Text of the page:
Is TransAtlantic Petroleum the Perfect Stock?
Every investor would love to stumble upon the perfect stock. But will you ever really find a stock that provides everything you could possibly want?
One thing's for sure: You'll never discover truly great investments unless you actively look for them. Let's discuss the ideal qualities of a perfect stock, then decide if TransAtlantic Petroleum (ASE: TAT) fits the bill.
The quest for perfection
Stocks that look great based on one factor may prove horrible elsewhere, making due diligence a crucial part of your investing research. The best stocks excel in many different areas, including these important factors:
- Growth. Expanding businesses show healthy revenue growth. While past growth is no guarantee that revenue will keep rising, it's certainly a better sign than a stagnant top line.
- Margins. Higher sales mean nothing if a company can't produce profits from them. Strong margins ensure that company can turn revenue into profit.
- Balance sheet. At debt-laden companies, banks and bondholders compete with shareholders for management's attention. Companies with strong balance sheets don't have to worry about the distraction of debt.
- Money-making opportunities. Return on equity helps measure how well a company is finding opportunities to turn its resources into profitable business endeavors.
- Valuation. You can't afford to pay too much for even the best companies. By using normalized figures, you can see how a stock's simple earnings multiple fits into a longer-term context.
- Dividends. For tangible proof of profits, a check to shareholders every three months can't be beat. Companies with solid dividends and strong commitments to increasing payouts treat shareholders well.
With those factors in mind, let's take a closer look at TransAtlantic Petroleum.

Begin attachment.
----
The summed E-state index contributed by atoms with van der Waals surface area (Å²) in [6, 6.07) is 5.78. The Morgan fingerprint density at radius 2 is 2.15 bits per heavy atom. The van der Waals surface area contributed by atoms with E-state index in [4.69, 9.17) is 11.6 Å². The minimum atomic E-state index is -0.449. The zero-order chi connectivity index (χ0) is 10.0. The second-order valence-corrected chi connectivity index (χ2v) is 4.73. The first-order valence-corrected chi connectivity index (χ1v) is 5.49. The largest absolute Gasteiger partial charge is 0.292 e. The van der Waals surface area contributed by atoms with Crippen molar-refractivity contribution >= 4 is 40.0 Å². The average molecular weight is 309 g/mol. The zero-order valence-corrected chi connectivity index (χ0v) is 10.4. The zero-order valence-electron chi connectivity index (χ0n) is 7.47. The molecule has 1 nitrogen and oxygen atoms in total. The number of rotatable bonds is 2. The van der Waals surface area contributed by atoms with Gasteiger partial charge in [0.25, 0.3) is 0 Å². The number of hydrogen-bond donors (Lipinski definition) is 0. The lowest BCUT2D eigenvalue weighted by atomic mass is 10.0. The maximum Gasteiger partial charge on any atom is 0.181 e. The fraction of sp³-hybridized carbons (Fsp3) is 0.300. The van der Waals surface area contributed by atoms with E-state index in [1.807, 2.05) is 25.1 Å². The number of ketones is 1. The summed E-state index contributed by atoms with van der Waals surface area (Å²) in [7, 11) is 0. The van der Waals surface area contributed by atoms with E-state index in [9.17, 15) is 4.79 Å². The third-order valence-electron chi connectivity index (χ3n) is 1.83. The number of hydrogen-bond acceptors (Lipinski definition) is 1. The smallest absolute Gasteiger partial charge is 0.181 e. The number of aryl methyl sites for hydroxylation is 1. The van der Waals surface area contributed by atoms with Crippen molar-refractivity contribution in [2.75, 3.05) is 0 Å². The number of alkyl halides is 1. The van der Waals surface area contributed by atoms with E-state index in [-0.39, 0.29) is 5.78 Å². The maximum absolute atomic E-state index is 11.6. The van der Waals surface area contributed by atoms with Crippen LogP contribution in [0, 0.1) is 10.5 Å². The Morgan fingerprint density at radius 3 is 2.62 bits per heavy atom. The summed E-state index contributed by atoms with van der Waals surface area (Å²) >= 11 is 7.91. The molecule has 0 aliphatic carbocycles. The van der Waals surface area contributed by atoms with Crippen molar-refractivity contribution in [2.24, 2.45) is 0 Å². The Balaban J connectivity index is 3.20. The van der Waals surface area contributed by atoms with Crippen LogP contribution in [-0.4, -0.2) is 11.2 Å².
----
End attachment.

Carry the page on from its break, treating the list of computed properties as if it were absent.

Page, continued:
What We Want to See
Pass or Fail?
|Growth||5-Year Annual Revenue Growth > 15%||268.7%*||Pass|
|1-Year Revenue Growth > 12%||51.3%||Pass|
|Margins||Gross Margin > 35%||86.1%||Pass|
|Net Margin > 15%||(87.6%)||Fail|
|Balance Sheet||Debt to Equity < 50%||45.2%||Pass|
|Current Ratio > 1.3||1.28||Fail|
|Opportunities||Return on Equity > 15%||(32.1%)||Fail|
|Valuation||Normalized P/E < 20||NM||NM|
|Dividends||Current Yield > 2%||0%||Fail|
|5-Year Dividend Growth > 10%||0%||Fail|
|Total Score||4 out of 9|
Source: S&P Capital IQ. NM = not meaningful due to negative earnings. Total score = number of passes. *Four-year growth rate.
With only four points, TransAtlantic Petroleum has some promise along with some problems. But the company is lacking profitability, and ever-growing losses are making some question its viability.
TransAtlantic is an oil and gas exploration and production company that's headquartered in Turkey. With operations in Turkey, Bulgaria, and Romania, as well as central California and parts of Oklahoma, TransAtlantic lives up to its name with global scope.
Eastern Europe is actually a hotbed of energy activity right now. Chevron (NYS: CVX) is also exploring in Bulgaria, and both it and Marathon Oil (NYS: MRO) have looked to explore in Poland. With a headquarters in the region, TransAtlantic arguably has an inside track. And unlike U.S.-focused producers Chesapeake Energy (NYS: CHK) and Southwestern Energy (NYS: SWN) , which have struggled under the weight of natural-gas supplies domestically, TransAtlantic's proximity to the more favorable pricing environment for gas in European markets should give it better prospects.
Early last year, the stock soared in response to TransAtlantic buying two Turkish oil and gas producers. But since then, the stock's price has come downward, as initial hopes have turned into larger losses. With substantial debt and negative cash flow, the company needs to get a lot more successful soon or else raise capital by diluting current shareholders.
TransAtlantic has potential to improve, but it doesn't have a lot of time. If the E&P company hits it big, then you could see losses turn to profits, and this stock would get a lot closer to perfection quickly.
No stock is a sure thing, but some stocks are a lot closer to perfect than others. By looking for the perfect stock, you'll go a long way toward improving your investing prowess and learning how to separate out the best investments from the rest.
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At the time this article was published Fool contributor Dan Caplinger doesn't own shares of the companies mentioned. Motley Fool newsletter services have recommended buying shares of Chevron and Chesapeake Energy. We Fools may not all hold the same opinions, but we all believe that considering a diverse range of insights makes us better investors. The Fool has a disclosure policy.
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